I beg to move,
That this House
has considered the ceramic and brick industries.
It is a great pleasure to serve under your chairmanship today, Mr Chope, and to see Members from both sides of the Chamber here in Westminster Hall. As vice-chairman of the all-party group on ceramics, and because the brick industry is in my constituency, I felt that it was important to raise this issue with the Minister.
The ceramics industry employs around 20,000 people in the UK, generating £2 billion in sales and exporting products all over the world. It is undoubtedly an industry of huge importance to our country.
In my constituency of Aldridge-Brownhills, there has been a large ceramics presence in the area since the early 19th century, when clay and coal mining boomed in the district. The availability of jobs in mining resulted in a population surge in Aldridge, to 2,478 by 1901, and by 1906 two of the mines—known locally as Drybread, which is near Coppice Road, and Bare Bones, at Leighswood—employed nearly 1,500 people between them. There is also the Brownhills Miner. If anyone is travelling through Brownhills or is on the A5, please make a detour to see Jigger, a 40-foot statue standing at the end of Brownhills High Street. It is a wonderful reflection of a proud industrial heritage.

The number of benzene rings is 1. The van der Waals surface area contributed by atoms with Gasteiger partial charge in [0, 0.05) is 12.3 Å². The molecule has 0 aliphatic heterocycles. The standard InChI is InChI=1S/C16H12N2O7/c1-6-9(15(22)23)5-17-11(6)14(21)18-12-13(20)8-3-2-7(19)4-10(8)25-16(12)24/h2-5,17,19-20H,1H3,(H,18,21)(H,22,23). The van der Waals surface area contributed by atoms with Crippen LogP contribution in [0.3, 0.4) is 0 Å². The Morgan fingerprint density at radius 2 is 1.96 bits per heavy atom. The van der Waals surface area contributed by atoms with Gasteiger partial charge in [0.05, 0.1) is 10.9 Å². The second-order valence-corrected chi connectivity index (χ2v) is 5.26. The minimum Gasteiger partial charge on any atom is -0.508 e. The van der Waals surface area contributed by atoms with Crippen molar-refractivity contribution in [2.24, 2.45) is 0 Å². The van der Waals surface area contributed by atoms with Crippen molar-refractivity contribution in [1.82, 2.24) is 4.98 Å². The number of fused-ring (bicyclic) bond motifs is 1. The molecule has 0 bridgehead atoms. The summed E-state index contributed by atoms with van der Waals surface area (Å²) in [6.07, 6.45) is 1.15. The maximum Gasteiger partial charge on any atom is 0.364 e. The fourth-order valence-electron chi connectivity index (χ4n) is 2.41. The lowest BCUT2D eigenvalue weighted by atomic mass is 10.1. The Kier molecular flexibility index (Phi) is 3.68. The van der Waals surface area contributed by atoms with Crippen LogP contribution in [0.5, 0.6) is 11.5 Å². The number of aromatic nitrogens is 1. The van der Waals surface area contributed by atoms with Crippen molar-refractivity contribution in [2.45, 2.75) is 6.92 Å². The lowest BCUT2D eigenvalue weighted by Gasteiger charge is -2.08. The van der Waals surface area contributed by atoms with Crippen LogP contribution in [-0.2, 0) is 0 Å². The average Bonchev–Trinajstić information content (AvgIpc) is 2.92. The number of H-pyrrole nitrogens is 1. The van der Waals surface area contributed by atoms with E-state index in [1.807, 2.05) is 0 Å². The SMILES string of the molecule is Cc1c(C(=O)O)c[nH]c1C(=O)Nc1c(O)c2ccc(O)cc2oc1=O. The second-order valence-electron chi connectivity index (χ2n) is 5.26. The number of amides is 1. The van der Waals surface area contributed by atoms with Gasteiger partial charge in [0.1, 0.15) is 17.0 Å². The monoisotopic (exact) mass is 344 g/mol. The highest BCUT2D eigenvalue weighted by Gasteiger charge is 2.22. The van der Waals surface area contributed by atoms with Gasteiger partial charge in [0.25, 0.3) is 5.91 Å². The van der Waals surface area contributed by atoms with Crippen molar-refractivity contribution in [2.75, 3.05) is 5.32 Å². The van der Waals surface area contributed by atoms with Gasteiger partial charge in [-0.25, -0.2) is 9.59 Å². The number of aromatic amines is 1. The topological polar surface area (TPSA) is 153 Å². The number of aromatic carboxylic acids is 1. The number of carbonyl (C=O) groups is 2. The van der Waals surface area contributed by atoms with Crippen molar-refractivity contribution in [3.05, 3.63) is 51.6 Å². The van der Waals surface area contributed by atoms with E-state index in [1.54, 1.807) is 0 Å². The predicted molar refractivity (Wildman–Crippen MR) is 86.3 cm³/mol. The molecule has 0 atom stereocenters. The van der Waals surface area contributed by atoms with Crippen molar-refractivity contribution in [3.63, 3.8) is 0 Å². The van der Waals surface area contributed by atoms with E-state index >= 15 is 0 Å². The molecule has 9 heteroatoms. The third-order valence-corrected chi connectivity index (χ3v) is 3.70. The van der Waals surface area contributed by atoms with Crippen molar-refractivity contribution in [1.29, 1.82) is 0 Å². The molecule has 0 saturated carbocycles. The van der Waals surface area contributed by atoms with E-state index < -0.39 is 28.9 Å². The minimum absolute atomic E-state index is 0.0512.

Aldridge-Brownhills is now home to four companies working in the ceramics industry, which directly employ around 300 people across five sites. Some of the most famous clay products in the world originate in Aldridge, from the beautifully hand-crafted Imperial Bathrooms products, which are exported all over the world, to the bricks made at the Ibstock and Wienerberger sites, which are used to build new housing stock in the UK. Recently, some of the clay for the stunning art installation by Paul Cummins called “Blood Swept Lands and Seas of Red”—the poppies, as many will know, that were installed at the Tower of London—came from the Potclays quarry in Brownhills.